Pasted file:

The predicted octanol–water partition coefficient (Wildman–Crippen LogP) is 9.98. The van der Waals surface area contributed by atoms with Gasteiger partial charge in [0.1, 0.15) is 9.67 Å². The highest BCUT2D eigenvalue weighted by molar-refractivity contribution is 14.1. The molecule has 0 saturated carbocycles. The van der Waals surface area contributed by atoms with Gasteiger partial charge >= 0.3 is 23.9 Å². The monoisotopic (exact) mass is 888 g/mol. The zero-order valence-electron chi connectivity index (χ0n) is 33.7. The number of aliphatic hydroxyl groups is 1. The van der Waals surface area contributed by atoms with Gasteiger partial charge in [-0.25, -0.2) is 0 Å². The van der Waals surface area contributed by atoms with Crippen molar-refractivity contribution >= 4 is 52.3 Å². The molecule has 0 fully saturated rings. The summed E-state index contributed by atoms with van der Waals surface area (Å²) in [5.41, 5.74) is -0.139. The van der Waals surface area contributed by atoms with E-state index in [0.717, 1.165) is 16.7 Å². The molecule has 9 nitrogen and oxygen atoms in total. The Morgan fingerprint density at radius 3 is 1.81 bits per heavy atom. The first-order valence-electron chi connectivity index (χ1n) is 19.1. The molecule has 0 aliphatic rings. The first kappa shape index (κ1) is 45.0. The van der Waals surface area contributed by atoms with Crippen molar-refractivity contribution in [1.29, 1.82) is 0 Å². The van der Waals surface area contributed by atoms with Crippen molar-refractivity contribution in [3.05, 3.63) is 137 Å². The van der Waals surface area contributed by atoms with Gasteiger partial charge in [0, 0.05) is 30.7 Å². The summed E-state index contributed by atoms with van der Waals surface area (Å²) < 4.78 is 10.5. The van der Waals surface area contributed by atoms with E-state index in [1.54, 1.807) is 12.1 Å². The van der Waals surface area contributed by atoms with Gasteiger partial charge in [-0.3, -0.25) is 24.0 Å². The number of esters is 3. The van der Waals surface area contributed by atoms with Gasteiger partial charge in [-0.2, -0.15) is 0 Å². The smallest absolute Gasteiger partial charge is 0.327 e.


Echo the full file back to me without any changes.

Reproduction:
The predicted octanol–water partition coefficient (Wildman–Crippen LogP) is 9.98. The van der Waals surface area contributed by atoms with Gasteiger partial charge in [0.1, 0.15) is 9.67 Å². The highest BCUT2D eigenvalue weighted by molar-refractivity contribution is 14.1. The molecule has 0 saturated carbocycles. The van der Waals surface area contributed by atoms with Gasteiger partial charge >= 0.3 is 23.9 Å². The monoisotopic (exact) mass is 888 g/mol. The zero-order valence-electron chi connectivity index (χ0n) is 33.7. The number of aliphatic hydroxyl groups is 1. The van der Waals surface area contributed by atoms with Gasteiger partial charge in [-0.25, -0.2) is 0 Å². The van der Waals surface area contributed by atoms with Crippen molar-refractivity contribution >= 4 is 52.3 Å². The molecule has 0 fully saturated rings. The summed E-state index contributed by atoms with van der Waals surface area (Å²) in [5.41, 5.74) is -0.139. The van der Waals surface area contributed by atoms with E-state index in [0.717, 1.165) is 16.7 Å². The molecule has 9 nitrogen and oxygen atoms in total. The Morgan fingerprint density at radius 3 is 1.81 bits per heavy atom. The first-order valence-electron chi connectivity index (χ1n) is 19.1. The molecule has 0 aliphatic rings. The first kappa shape index (κ1) is 45.0. The van der Waals surface area contributed by atoms with Crippen molar-refractivity contribution in [1.29, 1.82) is 0 Å². The van der Waals surface area contributed by atoms with Crippen molar-refractivity contribution in [3.05, 3.63) is 137 Å². The van der Waals surface area contributed by atoms with Gasteiger partial charge in [0, 0.05) is 30.7 Å². The summed E-state index contributed by atoms with van der Waals surface area (Å²) < 4.78 is 10.5. The van der Waals surface area contributed by atoms with E-state index in [1.54, 1.807) is 12.1 Å². The van der Waals surface area contributed by atoms with Gasteiger partial charge in [-0.3, -0.25) is 24.0 Å². The number of esters is 3. The van der Waals surface area contributed by atoms with Gasteiger partial charge in [-0.2, -0.15) is 0 Å². The smallest absolute Gasteiger partial charge is 0.327 e.